I've had so many clients mention a current or former client to me. I have a practice of not acknowledging at all that I recognize a name of a client. (I will make exceptions when someone comes in initially and says I was recommended by someone, then I'll acknowledge the name but won't discuss the person further). It's pretty easy to set this limit when a client (or other professional) directly states that they know a current or former client of mine, in which case I'll just say that I don't violate privacy, just as you can expect I won't violate your privacy. It's harder though when someone says something like "oh, I ran into X last week..." without stating that they know (or suspect!) the person is a client, because I'm not going to lie and say that I don't recognize the name, but I also don't want to acknowledge that they're a client in the course of my limit-setting. I work with a lot of people who have poor boundaries and engage in gossiping, harassment, intimidation, etc. as part of their disability, so many of the people who are trying to get me to acknowledge that I know so-and-so really DIDN'T hear it firsthand that s/he has been in treatment. I usually just deflect it: "Oh? Is that a friend of yours?" then if it comes back to asking if I know the person, I'll say that I prefer not to take up session time talking about whether I know people.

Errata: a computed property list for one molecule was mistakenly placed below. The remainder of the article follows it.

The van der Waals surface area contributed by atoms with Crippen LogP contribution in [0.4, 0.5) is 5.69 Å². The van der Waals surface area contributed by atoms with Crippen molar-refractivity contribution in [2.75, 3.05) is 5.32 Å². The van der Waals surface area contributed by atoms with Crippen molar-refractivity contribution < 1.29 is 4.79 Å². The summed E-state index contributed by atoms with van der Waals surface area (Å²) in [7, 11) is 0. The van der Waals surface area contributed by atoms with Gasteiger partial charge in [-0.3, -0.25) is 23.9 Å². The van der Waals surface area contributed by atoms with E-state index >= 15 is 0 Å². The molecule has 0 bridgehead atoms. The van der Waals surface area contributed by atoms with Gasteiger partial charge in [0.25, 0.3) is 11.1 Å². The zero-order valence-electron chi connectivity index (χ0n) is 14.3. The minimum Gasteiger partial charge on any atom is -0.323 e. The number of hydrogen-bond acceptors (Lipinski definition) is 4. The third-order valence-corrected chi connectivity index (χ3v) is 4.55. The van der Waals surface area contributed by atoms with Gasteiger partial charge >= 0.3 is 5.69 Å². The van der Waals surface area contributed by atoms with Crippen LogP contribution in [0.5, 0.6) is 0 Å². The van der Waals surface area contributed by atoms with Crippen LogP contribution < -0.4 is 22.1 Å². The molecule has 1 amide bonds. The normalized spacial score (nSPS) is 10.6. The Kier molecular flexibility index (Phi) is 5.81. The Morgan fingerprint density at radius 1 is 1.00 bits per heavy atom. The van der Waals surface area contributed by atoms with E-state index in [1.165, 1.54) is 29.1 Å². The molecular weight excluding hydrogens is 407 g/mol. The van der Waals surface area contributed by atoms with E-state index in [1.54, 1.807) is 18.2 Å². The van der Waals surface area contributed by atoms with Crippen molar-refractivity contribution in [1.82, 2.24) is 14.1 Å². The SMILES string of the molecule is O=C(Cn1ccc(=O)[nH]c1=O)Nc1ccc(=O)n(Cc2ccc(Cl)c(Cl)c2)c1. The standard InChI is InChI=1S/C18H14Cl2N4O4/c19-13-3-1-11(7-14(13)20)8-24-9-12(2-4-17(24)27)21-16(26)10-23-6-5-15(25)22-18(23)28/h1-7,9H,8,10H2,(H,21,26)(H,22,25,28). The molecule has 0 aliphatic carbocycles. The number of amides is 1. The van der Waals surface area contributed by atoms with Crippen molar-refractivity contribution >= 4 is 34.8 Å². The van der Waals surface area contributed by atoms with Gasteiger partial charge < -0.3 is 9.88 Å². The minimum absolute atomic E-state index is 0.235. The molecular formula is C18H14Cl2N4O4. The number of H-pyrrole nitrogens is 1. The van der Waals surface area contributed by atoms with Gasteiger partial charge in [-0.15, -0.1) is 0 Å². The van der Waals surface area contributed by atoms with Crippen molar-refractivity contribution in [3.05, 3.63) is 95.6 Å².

Anonymous said...

This is the exact reason why we should not offer “VIP” services to all trustees, overseers, board members, brothers of board members, friends of board members, etc. It is detrimental to their care (contrary to what they may think) and therefore the service should not be offered. It is the rare clinician that can remove external political influences from otherwise exceptional decision-making. Kudos to your personal physician!

DDx:dx said...

So this exec "valued" his primary care doc's honesty and appropriate care. Did his pay her half what he would have for a catherization, should it have come to that? By saving this procedure with her clincal acumen did she garner wealth for herself or anyone, or was the health care economic machine deprived of the fuel it needs. Imagine a whole hospital/ health care system with this sort of parsimony....What's the incentive? To treat patients appropriately....Does it pay? It should.

Anonymous said...


The whole payment system is convoluted, as you know. Doctors who make this kind of judgment call are not paid nearly as much as those who do procedures on payments. I wish primary care doctors were paid more by private insurers and Medicare, but I see litle progress in that direction.

Anonymous said...

Paul, As a specialist at BIMDC, I hope you don't actually feel that you need "protection" from your own docs, I know you know that the vast majority of procedures performed at academic institutions are not only indicated, but safe. If specialists are performing too many procedures (which I agree is possible even at high level academic institutions), I would argue that the current medico-legal atmosphere and reduced medical reimbursements, not the doctors, are to blame. Although I am not a cardiologist or cardiac surgeon, your PMD should know and show some trust in that the vast majority of cardiac caths are perfectly safe and many will save the lives of "healthy" middle aged men with abnormal stress tests.

Anonymous said...

My doctor was especially concerned that our specialists, with their concern about their CEO's well-being, might try a little too hard to make sure I was OK!